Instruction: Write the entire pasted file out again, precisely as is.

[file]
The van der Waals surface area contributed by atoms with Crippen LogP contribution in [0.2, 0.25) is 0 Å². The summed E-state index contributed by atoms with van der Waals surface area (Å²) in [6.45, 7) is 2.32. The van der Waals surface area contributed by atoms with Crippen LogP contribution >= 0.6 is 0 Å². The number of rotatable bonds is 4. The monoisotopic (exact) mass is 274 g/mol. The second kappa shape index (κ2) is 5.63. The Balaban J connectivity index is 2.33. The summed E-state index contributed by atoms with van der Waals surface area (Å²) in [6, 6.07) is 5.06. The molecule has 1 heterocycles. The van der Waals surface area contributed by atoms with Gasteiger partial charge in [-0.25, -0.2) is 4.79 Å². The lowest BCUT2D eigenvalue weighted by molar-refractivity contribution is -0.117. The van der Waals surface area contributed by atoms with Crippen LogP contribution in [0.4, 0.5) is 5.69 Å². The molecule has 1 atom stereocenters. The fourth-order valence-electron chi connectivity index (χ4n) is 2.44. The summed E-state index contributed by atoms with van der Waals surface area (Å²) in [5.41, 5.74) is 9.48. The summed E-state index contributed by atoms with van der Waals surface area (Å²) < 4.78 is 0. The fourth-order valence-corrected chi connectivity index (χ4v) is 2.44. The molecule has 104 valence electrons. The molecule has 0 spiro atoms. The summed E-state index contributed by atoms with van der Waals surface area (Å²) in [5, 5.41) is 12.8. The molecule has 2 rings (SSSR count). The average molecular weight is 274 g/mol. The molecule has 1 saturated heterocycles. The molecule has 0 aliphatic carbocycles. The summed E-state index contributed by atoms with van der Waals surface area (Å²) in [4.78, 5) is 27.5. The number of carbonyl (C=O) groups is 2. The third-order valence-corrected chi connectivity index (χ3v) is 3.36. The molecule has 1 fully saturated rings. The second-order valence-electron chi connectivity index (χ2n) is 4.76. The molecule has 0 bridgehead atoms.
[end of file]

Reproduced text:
The van der Waals surface area contributed by atoms with Crippen LogP contribution in [0.2, 0.25) is 0 Å². The summed E-state index contributed by atoms with van der Waals surface area (Å²) in [6.45, 7) is 2.32. The van der Waals surface area contributed by atoms with Crippen LogP contribution >= 0.6 is 0 Å². The number of rotatable bonds is 4. The monoisotopic (exact) mass is 274 g/mol. The second kappa shape index (κ2) is 5.63. The Balaban J connectivity index is 2.33. The summed E-state index contributed by atoms with van der Waals surface area (Å²) in [6, 6.07) is 5.06. The molecule has 1 heterocycles. The van der Waals surface area contributed by atoms with Gasteiger partial charge in [-0.25, -0.2) is 4.79 Å². The lowest BCUT2D eigenvalue weighted by molar-refractivity contribution is -0.117. The van der Waals surface area contributed by atoms with Crippen LogP contribution in [0.4, 0.5) is 5.69 Å². The molecule has 1 atom stereocenters. The fourth-order valence-electron chi connectivity index (χ4n) is 2.44. The summed E-state index contributed by atoms with van der Waals surface area (Å²) in [5.41, 5.74) is 9.48. The summed E-state index contributed by atoms with van der Waals surface area (Å²) < 4.78 is 0. The fourth-order valence-corrected chi connectivity index (χ4v) is 2.44. The molecule has 104 valence electrons. The molecule has 0 spiro atoms. The summed E-state index contributed by atoms with van der Waals surface area (Å²) in [5, 5.41) is 12.8. The molecule has 2 rings (SSSR count). The average molecular weight is 274 g/mol. The molecule has 1 saturated heterocycles. The molecule has 0 aliphatic carbocycles. The summed E-state index contributed by atoms with van der Waals surface area (Å²) in [4.78, 5) is 27.5. The number of carbonyl (C=O) groups is 2. The third-order valence-corrected chi connectivity index (χ3v) is 3.36. The molecule has 1 fully saturated rings. The second-order valence-electron chi connectivity index (χ2n) is 4.76. The molecule has 0 bridgehead atoms.